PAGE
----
2001 Mercedes-Benz E-Class

By December 13, 2000
2001 Mercedes-Benz E-Class

Mercedes-Benz will be 100 years old in 2001. If you had to pick one model that symbolizes the marque’s image, the E430 would be it. Although there is a tradition of sporty and blazing fast cars, the E-Class is the best seller. And it says “Mercedes” in the way most people understand. It’s big, square but sleek, smooth, silent and powerful. It’s built like a tank with a light touch, and comes out elegant. It’s a masculine car that women feel at home in. And in areas such as engine design and management, chassis, drivetrain, aerodynamics, safety and computer technology, Mercedes-Benz leads the automotive engineering world.

Model Lineup

There are three E-Class models: E320 sedan ($47,850) and wagon ($48,650) come with a smooth and highly sophisticated 3.2-liter, 221-horsepower V6.

E430 sedan ($53,200) is equipped with the standard highly sophisticated 4.3-liter, 275-horsepower V8. And the E55 AMG ($70,300) boasts a whopping 349 horsepower from its hand-built 5.5-liter V8.

E320 4MATIC ($50,700) and E430 4MATIC ($56,050) models come with an all-wheel-drive system, which uses a 35/65 torque split in the dry and electronic apportionment when one or more wheels slip.

Walkaround

There’s nothing you see walking around the 2001 E430 that you haven’t seen many times before. It no longer grabs your attention. It’s a Mercedes sedan. Here’s how Mercedes describes it: “The sculpted and contoured front air dam, side skirts, and rear valence wrap the E-Class body in sleek aggressiveness, and the Halogen front fog lamps add a distinctive finishing touch.” We’ll buy that.

Under the hood there’s a 21st century engine, with electronic management of fuel and spark for efficiency only imagined in days of yore, such as 25 mpg on the highway-with Autobahn performance. There are two spark plugs per cylinder, with 100,000-mile service intervals.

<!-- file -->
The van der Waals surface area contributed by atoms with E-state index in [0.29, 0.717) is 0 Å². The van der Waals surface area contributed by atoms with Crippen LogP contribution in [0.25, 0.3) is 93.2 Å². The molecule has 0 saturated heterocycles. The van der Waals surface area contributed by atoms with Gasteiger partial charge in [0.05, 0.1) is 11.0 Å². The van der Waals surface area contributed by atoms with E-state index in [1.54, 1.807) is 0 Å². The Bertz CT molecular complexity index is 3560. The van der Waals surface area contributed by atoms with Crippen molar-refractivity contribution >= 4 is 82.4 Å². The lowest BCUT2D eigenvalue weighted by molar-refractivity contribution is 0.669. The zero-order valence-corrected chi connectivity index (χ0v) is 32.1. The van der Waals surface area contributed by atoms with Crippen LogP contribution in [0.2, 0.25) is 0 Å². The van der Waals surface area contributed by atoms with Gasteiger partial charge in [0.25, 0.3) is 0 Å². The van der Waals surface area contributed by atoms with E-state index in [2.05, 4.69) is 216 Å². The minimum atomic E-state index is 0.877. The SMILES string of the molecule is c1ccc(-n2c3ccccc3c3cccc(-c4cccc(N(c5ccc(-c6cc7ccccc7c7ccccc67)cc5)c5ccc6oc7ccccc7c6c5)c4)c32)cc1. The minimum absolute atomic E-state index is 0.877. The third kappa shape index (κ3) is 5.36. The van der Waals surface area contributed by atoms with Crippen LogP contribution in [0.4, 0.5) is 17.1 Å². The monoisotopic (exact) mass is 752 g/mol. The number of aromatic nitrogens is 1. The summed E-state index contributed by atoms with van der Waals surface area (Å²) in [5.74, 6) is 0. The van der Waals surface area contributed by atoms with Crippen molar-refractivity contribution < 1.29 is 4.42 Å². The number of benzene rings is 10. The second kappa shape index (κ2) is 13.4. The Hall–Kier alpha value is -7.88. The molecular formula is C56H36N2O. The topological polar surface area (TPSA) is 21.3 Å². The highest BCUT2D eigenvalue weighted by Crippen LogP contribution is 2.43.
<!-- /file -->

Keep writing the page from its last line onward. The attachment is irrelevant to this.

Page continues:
More tangible innovations standard on the E-class include:

Brake Assist, which reads your mind during a panic stop and applies full braking force faster than your foot can or will;

ESP, which corrects a slide before a driver might even detect it, by applying brakes to the appropriate wheel;

ASR traction control, which applies the brake to a wheel spinning under acceleration, and cuts spark to the engine if necessary;

No less than eight airbags. Besides two front airbags and a side-impact airbag for each door, there are curtain airbags which drop out of the headliner on each side, measuring 72 inches long by 14 tall by 2 thick.

As for the optional all-wheel-drive, Mercedes’ 4MATIC (a different system than with the M-Class) begins with a 35/65 front-to-rear power distribution, and applies braking to any wheel that’s slipping. An E-class can pull away without slipping even if three wheels are on ice or snow. If it’s all four wheels, the ASR traction control will juggle the spark and braking until the car inches away.

4MATIC’s electronic sophistication allows it to be mechanically simple and more effective by exploiting mechanical forces that other systems resist. Mercedes engineers believe it’s the future of all-wheel-drive.

A special option for $1050 is Parktronic, which uses sound waves to locate obstacles near the front or rear bumpers. A warning beep increases in speed until contact. It’s useful in parking, of course; but more importantly, it would see an object behind the car that might be under your line of sight, such as a child.

The sideview mirrors are heated, and the left-side and rearview mirror dim automatically. The right-side mirror tilts down when the car is in reverse, for better rearward visibility. The huge and famous single-sweep windshield wiper has a heated washer nozzle so it won’t freeze. The remote locking SmartKey system has built-in electronic protection against transmitter cloning; the windows and sunroof open by remote as well.